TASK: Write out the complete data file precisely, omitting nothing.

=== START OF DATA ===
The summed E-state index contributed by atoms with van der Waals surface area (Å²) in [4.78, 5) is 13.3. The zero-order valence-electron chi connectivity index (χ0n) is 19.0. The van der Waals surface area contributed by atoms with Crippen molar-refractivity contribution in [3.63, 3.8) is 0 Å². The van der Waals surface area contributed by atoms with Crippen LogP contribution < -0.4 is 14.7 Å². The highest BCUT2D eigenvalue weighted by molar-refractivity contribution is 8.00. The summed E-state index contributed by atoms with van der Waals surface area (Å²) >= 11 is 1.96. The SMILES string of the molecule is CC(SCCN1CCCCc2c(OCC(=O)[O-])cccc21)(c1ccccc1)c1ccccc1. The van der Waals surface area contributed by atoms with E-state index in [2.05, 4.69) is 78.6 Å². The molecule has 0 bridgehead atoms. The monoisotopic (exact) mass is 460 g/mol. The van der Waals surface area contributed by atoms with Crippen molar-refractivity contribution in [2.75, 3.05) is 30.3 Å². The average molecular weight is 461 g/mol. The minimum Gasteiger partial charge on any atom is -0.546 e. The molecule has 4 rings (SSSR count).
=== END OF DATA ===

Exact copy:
The summed E-state index contributed by atoms with van der Waals surface area (Å²) in [4.78, 5) is 13.3. The zero-order valence-electron chi connectivity index (χ0n) is 19.0. The van der Waals surface area contributed by atoms with Crippen molar-refractivity contribution in [3.63, 3.8) is 0 Å². The van der Waals surface area contributed by atoms with Crippen LogP contribution < -0.4 is 14.7 Å². The highest BCUT2D eigenvalue weighted by molar-refractivity contribution is 8.00. The summed E-state index contributed by atoms with van der Waals surface area (Å²) >= 11 is 1.96. The SMILES string of the molecule is CC(SCCN1CCCCc2c(OCC(=O)[O-])cccc21)(c1ccccc1)c1ccccc1. The van der Waals surface area contributed by atoms with E-state index in [2.05, 4.69) is 78.6 Å². The molecule has 0 bridgehead atoms. The monoisotopic (exact) mass is 460 g/mol. The van der Waals surface area contributed by atoms with Crippen molar-refractivity contribution in [2.75, 3.05) is 30.3 Å². The average molecular weight is 461 g/mol. The minimum Gasteiger partial charge on any atom is -0.546 e. The molecule has 4 rings (SSSR count).